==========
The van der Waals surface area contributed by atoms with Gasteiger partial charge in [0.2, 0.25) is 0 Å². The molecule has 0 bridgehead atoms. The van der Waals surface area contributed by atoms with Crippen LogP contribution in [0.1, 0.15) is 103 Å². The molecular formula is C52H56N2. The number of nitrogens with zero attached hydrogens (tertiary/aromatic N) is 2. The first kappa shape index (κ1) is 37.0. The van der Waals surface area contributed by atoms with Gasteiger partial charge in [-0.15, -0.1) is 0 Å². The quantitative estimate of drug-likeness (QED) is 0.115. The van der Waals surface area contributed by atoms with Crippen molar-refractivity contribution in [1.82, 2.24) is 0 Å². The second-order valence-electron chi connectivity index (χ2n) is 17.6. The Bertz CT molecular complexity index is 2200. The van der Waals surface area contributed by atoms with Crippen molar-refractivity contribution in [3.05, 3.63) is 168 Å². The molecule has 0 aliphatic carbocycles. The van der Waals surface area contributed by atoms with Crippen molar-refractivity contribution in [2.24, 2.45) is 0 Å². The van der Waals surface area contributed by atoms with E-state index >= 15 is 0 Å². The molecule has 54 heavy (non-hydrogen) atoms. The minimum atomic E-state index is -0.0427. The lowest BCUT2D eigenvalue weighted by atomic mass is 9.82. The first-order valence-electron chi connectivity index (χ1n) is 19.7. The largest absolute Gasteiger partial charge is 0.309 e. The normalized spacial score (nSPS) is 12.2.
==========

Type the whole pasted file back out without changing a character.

The van der Waals surface area contributed by atoms with Gasteiger partial charge in [0.2, 0.25) is 0 Å². The molecule has 0 bridgehead atoms. The van der Waals surface area contributed by atoms with Crippen LogP contribution in [0.1, 0.15) is 103 Å². The molecular formula is C52H56N2. The number of nitrogens with zero attached hydrogens (tertiary/aromatic N) is 2. The first kappa shape index (κ1) is 37.0. The van der Waals surface area contributed by atoms with Gasteiger partial charge in [-0.15, -0.1) is 0 Å². The quantitative estimate of drug-likeness (QED) is 0.115. The van der Waals surface area contributed by atoms with Crippen molar-refractivity contribution in [1.82, 2.24) is 0 Å². The second-order valence-electron chi connectivity index (χ2n) is 17.6. The Bertz CT molecular complexity index is 2200. The van der Waals surface area contributed by atoms with Crippen molar-refractivity contribution in [3.05, 3.63) is 168 Å². The molecule has 0 aliphatic carbocycles. The van der Waals surface area contributed by atoms with Crippen molar-refractivity contribution in [2.24, 2.45) is 0 Å². The van der Waals surface area contributed by atoms with E-state index >= 15 is 0 Å². The molecule has 54 heavy (non-hydrogen) atoms. The minimum atomic E-state index is -0.0427. The lowest BCUT2D eigenvalue weighted by atomic mass is 9.82. The first-order valence-electron chi connectivity index (χ1n) is 19.7. The largest absolute Gasteiger partial charge is 0.309 e. The normalized spacial score (nSPS) is 12.2.